Owners Say Armed Security Needed on Cargo Ships For Houthi Red Sea Attacks

Owners Say Armed Security Needed on Cargo Ships For Houthi Red Sea Attacks

Shipowners determined to make a bid for a return to normalcy in global trade without running the risk of becoming a victim of Iran-backed rebels in the Red Sea are asking for clearance to embark armed security teams.

The great flow of trade carrying merchandise and energy from the Gulf and East to Europe and the U.S. Eastern seaboard has been disrupted for months following repeated attacks by Iran-backed, Shiite Islamist Houthi militias attacking cargo ships transiting the Red Sea. While hundreds of voyages have been impacted, with many ships being forced to divert around the Horn of Africa, adding weeks and millions of dollars in extra costs per voyage, some shipping companies are looking at how soon they can return to using the Red Sea shortcut.

A group of Dutch shipowners have approached the Ministry of Defence in Amsterdam to get permission to embark armed teams onboard cargo ships flying the national flag. While the mercenaries would be of little use in the case of a missile attack — of which there have been many since the Houthis started launching strikes on global trade in sympathy with their allies in Gaza — the ship owners want them in case of pirate attacks by the terror group.

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— Breitbart London (@BreitbartLondon) December 21, 2023

That boarding raids are part of the Houthis’ modus operandi was dramatically illustrated at the end of last year when large car carrier the Galaxy Leader was taken by their commandos. The ship, her crew, and its valuable cargo remains in the possession of the Houthis, with the group even allowing curious members of the public to go aboard to enjoy the new “tourist attraction”.

Acting on the assumption that the group of navies working to defend merchant ships from Houthi missiles and drones would soon succeed in the combination of shootdowns and strikes against launch sites in Yemen, the Royal Association of Dutch Shipowners sought to get teams to defend their ships against attacks on their ships by boatloads of fighters, Dutch broadcaster Nederlandse Omroep Stichting (NOS) reports.

A spokesman for the group told NOS that: “We really want to be able to sail competitively, but not at all costs… The safety of our ships, but especially our crews, is always our top priority. Speaking of an “umbrella” of protection against missiles and drones provided by forces like the U.S. Navy, Britain’s Royal Navy, and the Indian Navy, she continued: “When the umbrella over the Red Sea area with which missiles are removed from the sky is further strengthened, we want to be able to sail there at the same time as our competitors with security on board.”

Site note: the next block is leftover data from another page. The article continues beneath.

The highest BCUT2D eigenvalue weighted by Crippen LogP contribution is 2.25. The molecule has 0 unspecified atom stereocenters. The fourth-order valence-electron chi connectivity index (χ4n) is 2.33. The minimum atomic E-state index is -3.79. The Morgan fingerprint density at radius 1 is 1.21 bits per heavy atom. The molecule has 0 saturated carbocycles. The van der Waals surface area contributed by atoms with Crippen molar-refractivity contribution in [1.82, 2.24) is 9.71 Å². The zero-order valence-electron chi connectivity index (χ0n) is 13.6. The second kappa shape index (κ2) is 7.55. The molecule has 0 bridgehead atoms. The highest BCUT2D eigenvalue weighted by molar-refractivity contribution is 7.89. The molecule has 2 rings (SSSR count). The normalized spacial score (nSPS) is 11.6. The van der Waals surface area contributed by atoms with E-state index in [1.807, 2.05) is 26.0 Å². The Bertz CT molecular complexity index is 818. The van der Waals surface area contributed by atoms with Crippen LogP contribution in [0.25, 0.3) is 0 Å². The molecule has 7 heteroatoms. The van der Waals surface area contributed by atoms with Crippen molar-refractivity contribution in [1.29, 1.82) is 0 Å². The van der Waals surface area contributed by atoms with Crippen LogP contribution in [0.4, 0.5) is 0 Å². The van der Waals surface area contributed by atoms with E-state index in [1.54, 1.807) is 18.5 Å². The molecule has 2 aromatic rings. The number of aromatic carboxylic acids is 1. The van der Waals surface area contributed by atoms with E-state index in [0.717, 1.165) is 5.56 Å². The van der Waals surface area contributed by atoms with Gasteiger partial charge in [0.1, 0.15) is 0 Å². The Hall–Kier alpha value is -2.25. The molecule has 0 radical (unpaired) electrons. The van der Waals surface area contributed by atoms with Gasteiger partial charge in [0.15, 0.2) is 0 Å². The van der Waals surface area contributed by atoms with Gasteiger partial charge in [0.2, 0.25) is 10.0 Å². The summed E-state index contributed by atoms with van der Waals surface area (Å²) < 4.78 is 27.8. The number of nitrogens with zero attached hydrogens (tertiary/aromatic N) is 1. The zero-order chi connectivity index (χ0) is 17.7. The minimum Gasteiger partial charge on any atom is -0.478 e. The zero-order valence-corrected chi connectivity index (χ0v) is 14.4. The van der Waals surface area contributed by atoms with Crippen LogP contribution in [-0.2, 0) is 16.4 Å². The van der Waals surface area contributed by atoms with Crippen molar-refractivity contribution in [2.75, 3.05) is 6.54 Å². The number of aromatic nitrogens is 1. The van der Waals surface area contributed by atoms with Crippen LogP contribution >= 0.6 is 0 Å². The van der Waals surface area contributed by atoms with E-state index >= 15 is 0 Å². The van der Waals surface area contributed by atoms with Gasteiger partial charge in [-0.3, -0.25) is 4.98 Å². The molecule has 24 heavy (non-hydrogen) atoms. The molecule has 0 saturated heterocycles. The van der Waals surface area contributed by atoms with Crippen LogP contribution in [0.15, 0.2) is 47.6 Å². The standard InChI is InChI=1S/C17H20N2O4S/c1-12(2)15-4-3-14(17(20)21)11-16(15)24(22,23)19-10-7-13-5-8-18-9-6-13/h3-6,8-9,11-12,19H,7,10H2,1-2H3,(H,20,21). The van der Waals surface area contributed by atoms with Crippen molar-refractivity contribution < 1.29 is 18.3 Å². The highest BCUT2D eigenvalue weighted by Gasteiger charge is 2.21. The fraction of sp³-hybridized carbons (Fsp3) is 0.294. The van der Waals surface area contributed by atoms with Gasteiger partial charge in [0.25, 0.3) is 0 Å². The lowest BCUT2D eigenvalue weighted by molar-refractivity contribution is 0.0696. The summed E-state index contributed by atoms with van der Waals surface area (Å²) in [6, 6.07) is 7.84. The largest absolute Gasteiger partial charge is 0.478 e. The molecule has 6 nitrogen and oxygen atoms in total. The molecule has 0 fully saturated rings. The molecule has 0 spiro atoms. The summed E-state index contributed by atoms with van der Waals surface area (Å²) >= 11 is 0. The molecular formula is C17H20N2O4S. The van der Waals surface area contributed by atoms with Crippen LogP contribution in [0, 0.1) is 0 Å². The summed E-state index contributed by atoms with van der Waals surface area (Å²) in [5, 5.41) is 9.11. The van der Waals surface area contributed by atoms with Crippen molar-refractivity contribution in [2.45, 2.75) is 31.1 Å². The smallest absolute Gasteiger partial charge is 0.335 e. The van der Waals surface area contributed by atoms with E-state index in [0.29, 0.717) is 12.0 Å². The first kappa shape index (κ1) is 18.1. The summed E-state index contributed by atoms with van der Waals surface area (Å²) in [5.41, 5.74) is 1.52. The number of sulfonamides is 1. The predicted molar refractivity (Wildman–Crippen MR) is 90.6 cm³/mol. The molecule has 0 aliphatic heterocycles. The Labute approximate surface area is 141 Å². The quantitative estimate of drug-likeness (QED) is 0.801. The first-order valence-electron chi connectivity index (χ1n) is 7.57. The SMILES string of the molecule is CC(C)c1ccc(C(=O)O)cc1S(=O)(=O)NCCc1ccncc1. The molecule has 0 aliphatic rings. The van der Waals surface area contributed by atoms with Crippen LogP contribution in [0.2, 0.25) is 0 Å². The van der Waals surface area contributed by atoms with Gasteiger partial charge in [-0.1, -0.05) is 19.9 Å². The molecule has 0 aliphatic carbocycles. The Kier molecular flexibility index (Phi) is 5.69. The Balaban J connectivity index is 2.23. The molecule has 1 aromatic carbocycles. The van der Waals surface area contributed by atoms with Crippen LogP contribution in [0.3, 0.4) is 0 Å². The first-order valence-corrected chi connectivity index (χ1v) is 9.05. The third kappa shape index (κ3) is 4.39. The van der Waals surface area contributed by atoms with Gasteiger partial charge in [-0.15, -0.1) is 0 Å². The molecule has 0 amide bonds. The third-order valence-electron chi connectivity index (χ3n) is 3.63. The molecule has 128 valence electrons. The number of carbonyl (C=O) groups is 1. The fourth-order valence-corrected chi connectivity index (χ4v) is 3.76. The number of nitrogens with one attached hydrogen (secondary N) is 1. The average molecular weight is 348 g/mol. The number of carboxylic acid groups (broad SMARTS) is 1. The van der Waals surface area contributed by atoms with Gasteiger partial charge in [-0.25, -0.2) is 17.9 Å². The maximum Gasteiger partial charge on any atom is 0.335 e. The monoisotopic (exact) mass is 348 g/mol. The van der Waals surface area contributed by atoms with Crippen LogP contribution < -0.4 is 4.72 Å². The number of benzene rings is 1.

The embarkation of armed teams is redolent of the response by many ship owners to the Somali Pirate attack crisis earlier this century, when large numbers of ships transiting the Gulf of Aden were attacked by gangs using fast boats, commonly armed with ex-Soviet stock weapons like the AK-47 platform and rocket-propelled grenades. The United Nations’ International Maritime Organisation issued new guidance on Private Armed Security over the Somali piracy attacks, noting “The carriage of firearms on board merchant ships is a complex legal issue”.

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— Breitbart London (@BreitbartLondon) December 26, 2023

The document stated the position had evolved in 30 years from a blanket position against firearms against civilian ships in the 1990s to a more nuanced one by 2015 tacitly acknowledging that “deployment of armed security personnel on board ships has become an accepted industry and flag state practice”.

The Dutch government didn’t directly respond to the shipowners’ request in public today, saying only that while missiles and drones are still a threat in the Red Sea, civilian ships should stay away.

The delays and cost increases brought by the closure of the Red Sea threaten serious knock-on effects for Western economies. A Tesla gigafactory was forced to shutter last month due to a shortage of imported components thanks to the Houthis delaying shipments, and the threat of increased costs undermining efforts by Western governments to get inflation under control is a matter of intense discussion.

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